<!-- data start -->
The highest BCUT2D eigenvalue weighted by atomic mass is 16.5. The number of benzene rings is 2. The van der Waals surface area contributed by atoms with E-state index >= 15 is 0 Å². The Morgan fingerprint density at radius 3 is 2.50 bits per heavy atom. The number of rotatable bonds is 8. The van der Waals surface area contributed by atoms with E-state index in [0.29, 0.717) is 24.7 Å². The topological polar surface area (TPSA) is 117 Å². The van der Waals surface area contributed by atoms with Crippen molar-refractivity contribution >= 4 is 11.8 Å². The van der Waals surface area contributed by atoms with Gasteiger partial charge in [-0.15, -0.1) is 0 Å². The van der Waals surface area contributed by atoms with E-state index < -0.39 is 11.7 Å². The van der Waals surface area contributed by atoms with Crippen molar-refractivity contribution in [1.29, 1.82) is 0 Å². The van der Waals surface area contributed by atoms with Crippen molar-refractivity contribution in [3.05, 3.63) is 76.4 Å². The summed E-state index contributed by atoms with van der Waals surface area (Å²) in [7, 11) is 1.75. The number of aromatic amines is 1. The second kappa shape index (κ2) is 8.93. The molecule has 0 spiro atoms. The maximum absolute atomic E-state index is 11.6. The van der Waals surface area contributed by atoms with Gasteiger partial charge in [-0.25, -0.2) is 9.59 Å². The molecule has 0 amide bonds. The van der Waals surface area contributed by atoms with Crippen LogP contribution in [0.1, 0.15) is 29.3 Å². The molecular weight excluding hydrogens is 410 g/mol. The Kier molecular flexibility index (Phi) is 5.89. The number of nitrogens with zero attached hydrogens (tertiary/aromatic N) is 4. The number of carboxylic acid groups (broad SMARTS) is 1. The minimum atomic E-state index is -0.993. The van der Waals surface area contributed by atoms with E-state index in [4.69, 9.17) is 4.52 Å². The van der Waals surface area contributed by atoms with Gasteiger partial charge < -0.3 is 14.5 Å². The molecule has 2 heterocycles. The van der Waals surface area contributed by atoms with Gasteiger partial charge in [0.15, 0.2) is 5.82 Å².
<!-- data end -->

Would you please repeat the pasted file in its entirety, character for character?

The highest BCUT2D eigenvalue weighted by atomic mass is 16.5. The number of benzene rings is 2. The van der Waals surface area contributed by atoms with E-state index >= 15 is 0 Å². The Morgan fingerprint density at radius 3 is 2.50 bits per heavy atom. The number of rotatable bonds is 8. The van der Waals surface area contributed by atoms with E-state index in [0.29, 0.717) is 24.7 Å². The topological polar surface area (TPSA) is 117 Å². The van der Waals surface area contributed by atoms with Crippen molar-refractivity contribution >= 4 is 11.8 Å². The van der Waals surface area contributed by atoms with Gasteiger partial charge in [-0.15, -0.1) is 0 Å². The van der Waals surface area contributed by atoms with E-state index < -0.39 is 11.7 Å². The van der Waals surface area contributed by atoms with Crippen molar-refractivity contribution in [1.29, 1.82) is 0 Å². The van der Waals surface area contributed by atoms with Crippen molar-refractivity contribution in [3.05, 3.63) is 76.4 Å². The summed E-state index contributed by atoms with van der Waals surface area (Å²) in [7, 11) is 1.75. The number of aromatic amines is 1. The second kappa shape index (κ2) is 8.93. The molecule has 0 spiro atoms. The maximum absolute atomic E-state index is 11.6. The van der Waals surface area contributed by atoms with Gasteiger partial charge in [-0.25, -0.2) is 9.59 Å². The molecule has 0 amide bonds. The van der Waals surface area contributed by atoms with Crippen LogP contribution in [0.1, 0.15) is 29.3 Å². The molecular weight excluding hydrogens is 410 g/mol. The Kier molecular flexibility index (Phi) is 5.89. The number of nitrogens with zero attached hydrogens (tertiary/aromatic N) is 4. The number of carboxylic acid groups (broad SMARTS) is 1. The minimum atomic E-state index is -0.993. The van der Waals surface area contributed by atoms with E-state index in [4.69, 9.17) is 4.52 Å². The van der Waals surface area contributed by atoms with Gasteiger partial charge < -0.3 is 14.5 Å². The molecule has 2 heterocycles. The van der Waals surface area contributed by atoms with Gasteiger partial charge in [0.15, 0.2) is 5.82 Å².